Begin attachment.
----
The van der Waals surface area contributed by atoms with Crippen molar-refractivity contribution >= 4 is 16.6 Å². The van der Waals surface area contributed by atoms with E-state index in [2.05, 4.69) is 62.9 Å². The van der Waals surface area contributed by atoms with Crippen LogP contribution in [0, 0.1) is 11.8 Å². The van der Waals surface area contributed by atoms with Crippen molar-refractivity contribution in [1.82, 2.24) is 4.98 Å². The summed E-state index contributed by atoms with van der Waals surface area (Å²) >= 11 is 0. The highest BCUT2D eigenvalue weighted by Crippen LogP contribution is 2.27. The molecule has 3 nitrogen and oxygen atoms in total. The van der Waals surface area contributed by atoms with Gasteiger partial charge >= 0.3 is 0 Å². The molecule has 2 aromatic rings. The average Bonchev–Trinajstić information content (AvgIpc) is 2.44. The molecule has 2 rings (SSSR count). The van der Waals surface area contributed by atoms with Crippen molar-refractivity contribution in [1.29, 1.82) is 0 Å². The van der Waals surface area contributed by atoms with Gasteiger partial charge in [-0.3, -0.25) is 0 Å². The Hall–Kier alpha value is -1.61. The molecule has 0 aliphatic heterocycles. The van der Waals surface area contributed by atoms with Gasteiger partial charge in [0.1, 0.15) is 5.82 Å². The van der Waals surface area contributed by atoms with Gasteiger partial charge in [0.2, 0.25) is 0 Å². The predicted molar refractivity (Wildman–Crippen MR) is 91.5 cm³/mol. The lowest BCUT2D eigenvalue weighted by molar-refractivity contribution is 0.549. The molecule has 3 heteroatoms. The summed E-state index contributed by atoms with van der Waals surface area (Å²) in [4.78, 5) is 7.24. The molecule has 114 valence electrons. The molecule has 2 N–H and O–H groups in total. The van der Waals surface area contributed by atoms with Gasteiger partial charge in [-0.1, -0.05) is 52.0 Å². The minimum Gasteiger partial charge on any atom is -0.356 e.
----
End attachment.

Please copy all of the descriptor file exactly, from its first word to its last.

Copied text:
The van der Waals surface area contributed by atoms with Crippen molar-refractivity contribution >= 4 is 16.6 Å². The van der Waals surface area contributed by atoms with E-state index in [2.05, 4.69) is 62.9 Å². The van der Waals surface area contributed by atoms with Crippen LogP contribution in [0, 0.1) is 11.8 Å². The van der Waals surface area contributed by atoms with Crippen molar-refractivity contribution in [1.82, 2.24) is 4.98 Å². The summed E-state index contributed by atoms with van der Waals surface area (Å²) >= 11 is 0. The highest BCUT2D eigenvalue weighted by Crippen LogP contribution is 2.27. The molecule has 3 nitrogen and oxygen atoms in total. The van der Waals surface area contributed by atoms with Gasteiger partial charge >= 0.3 is 0 Å². The molecule has 2 aromatic rings. The average Bonchev–Trinajstić information content (AvgIpc) is 2.44. The molecule has 2 rings (SSSR count). The van der Waals surface area contributed by atoms with Crippen molar-refractivity contribution in [1.29, 1.82) is 0 Å². The van der Waals surface area contributed by atoms with Gasteiger partial charge in [-0.3, -0.25) is 0 Å². The Hall–Kier alpha value is -1.61. The molecule has 0 aliphatic heterocycles. The van der Waals surface area contributed by atoms with Gasteiger partial charge in [0.1, 0.15) is 5.82 Å². The van der Waals surface area contributed by atoms with Gasteiger partial charge in [0.2, 0.25) is 0 Å². The predicted molar refractivity (Wildman–Crippen MR) is 91.5 cm³/mol. The lowest BCUT2D eigenvalue weighted by molar-refractivity contribution is 0.549. The molecule has 3 heteroatoms. The summed E-state index contributed by atoms with van der Waals surface area (Å²) in [4.78, 5) is 7.24. The molecule has 114 valence electrons. The molecule has 2 N–H and O–H groups in total. The van der Waals surface area contributed by atoms with Gasteiger partial charge in [-0.1, -0.05) is 52.0 Å². The minimum Gasteiger partial charge on any atom is -0.356 e.